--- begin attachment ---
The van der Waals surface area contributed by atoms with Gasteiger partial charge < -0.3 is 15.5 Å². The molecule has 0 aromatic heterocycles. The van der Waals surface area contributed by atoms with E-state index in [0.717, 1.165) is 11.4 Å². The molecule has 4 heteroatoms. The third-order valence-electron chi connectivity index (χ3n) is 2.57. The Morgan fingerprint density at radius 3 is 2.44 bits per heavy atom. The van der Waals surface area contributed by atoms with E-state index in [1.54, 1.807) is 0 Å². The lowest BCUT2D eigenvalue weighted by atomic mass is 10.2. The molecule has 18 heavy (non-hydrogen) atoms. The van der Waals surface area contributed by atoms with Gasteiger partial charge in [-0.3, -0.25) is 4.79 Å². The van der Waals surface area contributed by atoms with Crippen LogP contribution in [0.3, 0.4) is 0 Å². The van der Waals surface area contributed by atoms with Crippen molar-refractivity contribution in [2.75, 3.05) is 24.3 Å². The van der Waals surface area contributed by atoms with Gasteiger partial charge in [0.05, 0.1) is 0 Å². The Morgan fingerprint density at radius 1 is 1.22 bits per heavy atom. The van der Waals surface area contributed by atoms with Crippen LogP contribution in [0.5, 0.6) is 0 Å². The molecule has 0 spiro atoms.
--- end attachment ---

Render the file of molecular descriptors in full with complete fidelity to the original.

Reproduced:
The van der Waals surface area contributed by atoms with Gasteiger partial charge < -0.3 is 15.5 Å². The molecule has 0 aromatic heterocycles. The van der Waals surface area contributed by atoms with E-state index in [0.717, 1.165) is 11.4 Å². The molecule has 4 heteroatoms. The third-order valence-electron chi connectivity index (χ3n) is 2.57. The Morgan fingerprint density at radius 3 is 2.44 bits per heavy atom. The van der Waals surface area contributed by atoms with E-state index in [1.54, 1.807) is 0 Å². The lowest BCUT2D eigenvalue weighted by atomic mass is 10.2. The molecule has 18 heavy (non-hydrogen) atoms. The van der Waals surface area contributed by atoms with Gasteiger partial charge in [-0.3, -0.25) is 4.79 Å². The van der Waals surface area contributed by atoms with Crippen LogP contribution in [0.3, 0.4) is 0 Å². The van der Waals surface area contributed by atoms with Crippen molar-refractivity contribution in [2.75, 3.05) is 24.3 Å². The van der Waals surface area contributed by atoms with Gasteiger partial charge in [0.05, 0.1) is 0 Å². The Morgan fingerprint density at radius 1 is 1.22 bits per heavy atom. The van der Waals surface area contributed by atoms with Crippen LogP contribution in [0.5, 0.6) is 0 Å². The molecule has 0 spiro atoms.